Recently I was asked to produce a series of cowboy programs for Sun Sounds, the radio service for the visually handicapped.. I was delighted for the opportunity to do my schtick on the radio once again. My radio career began long ago and far away…..
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The engineer lowered the needle to the record and a momentary scratch and pop was followed by the tremulous guitar notes of the Ventures playing “Apache.” I spoke into the mike. “This is 1450 AM RADIO KENA Mena, Arkansas and you’re listening to … the Bearcat Prowl.” The year was 1967 and with several schoolmates I was hosting a weekly radio show of news and events that we judged of interest to students in our little mountain town of 3,000. I would pore over the teletype paper spooled on the floor for unusual and quirky news items to read. Our broadcast rolled out across rumpled mountains and trickling streams, the chugging freight trains and buzzing highways. The mystery and romance of my voice coupled with compelling music traveling the invisible air waves to unknown recipients was sublime.
In my childhood living room stood the upright Philco, tall and round shouldered like the refrigerator’s little brother, housed in a fine wooden cabinet with a huge green eye for a dial and an open back that revealed a tiny dusty mechanism of wires and glowing tubes. We listened to Fibber McGee and Mollie, Gunsmoke, Lum and Abner and Gangbusters. There were many live music shows including the Grand Ole Opry and the Big D Jamboree broadcast from nearby Dallas. I recall tense moments as we gathered around the radio and tracked the progress of a tornado through little Texas towns like Wink and Grit and Idalou, all the time the airwaves were crackling and popping in concert with the storm’s electrical activity.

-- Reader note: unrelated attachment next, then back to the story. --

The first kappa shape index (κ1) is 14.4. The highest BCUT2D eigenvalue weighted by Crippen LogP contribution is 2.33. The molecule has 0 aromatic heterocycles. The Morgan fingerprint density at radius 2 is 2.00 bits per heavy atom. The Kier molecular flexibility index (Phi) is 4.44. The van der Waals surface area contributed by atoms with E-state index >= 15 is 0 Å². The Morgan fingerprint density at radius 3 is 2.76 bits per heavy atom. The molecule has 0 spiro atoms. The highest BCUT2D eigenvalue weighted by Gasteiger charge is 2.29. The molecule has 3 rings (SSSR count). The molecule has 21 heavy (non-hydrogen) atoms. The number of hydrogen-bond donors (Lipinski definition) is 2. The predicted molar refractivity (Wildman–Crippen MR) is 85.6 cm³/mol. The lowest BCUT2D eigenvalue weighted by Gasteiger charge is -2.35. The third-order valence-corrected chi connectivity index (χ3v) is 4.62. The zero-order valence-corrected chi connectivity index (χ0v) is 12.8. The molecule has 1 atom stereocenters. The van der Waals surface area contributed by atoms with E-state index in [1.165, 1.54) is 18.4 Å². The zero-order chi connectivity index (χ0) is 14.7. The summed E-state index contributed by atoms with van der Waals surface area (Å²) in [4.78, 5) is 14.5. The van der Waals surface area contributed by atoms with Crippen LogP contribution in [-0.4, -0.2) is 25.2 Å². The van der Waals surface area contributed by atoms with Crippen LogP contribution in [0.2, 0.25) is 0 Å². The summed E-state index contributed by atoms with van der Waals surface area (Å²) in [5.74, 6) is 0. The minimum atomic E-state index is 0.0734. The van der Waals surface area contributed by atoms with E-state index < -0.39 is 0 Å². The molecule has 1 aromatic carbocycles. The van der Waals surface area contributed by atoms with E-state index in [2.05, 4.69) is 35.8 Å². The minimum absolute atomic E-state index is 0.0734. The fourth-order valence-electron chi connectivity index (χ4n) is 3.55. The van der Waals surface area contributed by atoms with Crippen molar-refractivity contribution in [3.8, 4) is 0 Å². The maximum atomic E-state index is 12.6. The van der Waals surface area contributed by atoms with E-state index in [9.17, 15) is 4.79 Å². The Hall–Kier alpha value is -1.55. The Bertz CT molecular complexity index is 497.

When the sun went down border stations like powerful XERA used transmitters as strong as 500,000 watts to blast their messages north from just inside Mexico. Their signal was potent enough to make headlights on parked cars glow and people reported picking up transmissions on farm gates, iron bridges and metal fillings in their teeth. Luminaries such as Mother Maybelle Carter sang “Wildwood Flower” and offered baby chicks with guaranteed live delivery. Dr. Brinkley revealed the miraculous possibilities of his goat gland operations for men with flagging libidos. Wolfman Jack began to channel the dark textures of Muddy Waters and Lightnin’ Hopkins from out of the chaos and weave a new story with rock-a-billy and western swing.
Mama’s radio sat in the kitchen window. Once white plastic, it had yellowed to an even tan, but it faithfully delivered the pleas of radio evangelists like Brother Ray T Pedigo, Missions to Japan . Mama drew comfort from gospel songs like “How Great Thou Art.” Mama would mail off her dollar in a folded envelope addressed to Box 54 Dalhart, Texas.
Sue and I spent a winter living off-grid with the two small children in an old school bus in the remote woods of West Virginia. Once a week I would start the engine and run it a few minutes to keep the battery charged, primarily so we could listen to the AM radio. The Wheeling Jamboree delivered bluegrass and country tunes. I was impressed with the powerful performances of Mollie O’Day, then in her 80s singing “Tramp on the Street” live from Huntington. Snake handling preachers chanted in a bombastic tongue that was often unintelligible. Outside the bus the creek gurgled and the screech owls hunted meadow mice in the fragrant dark.
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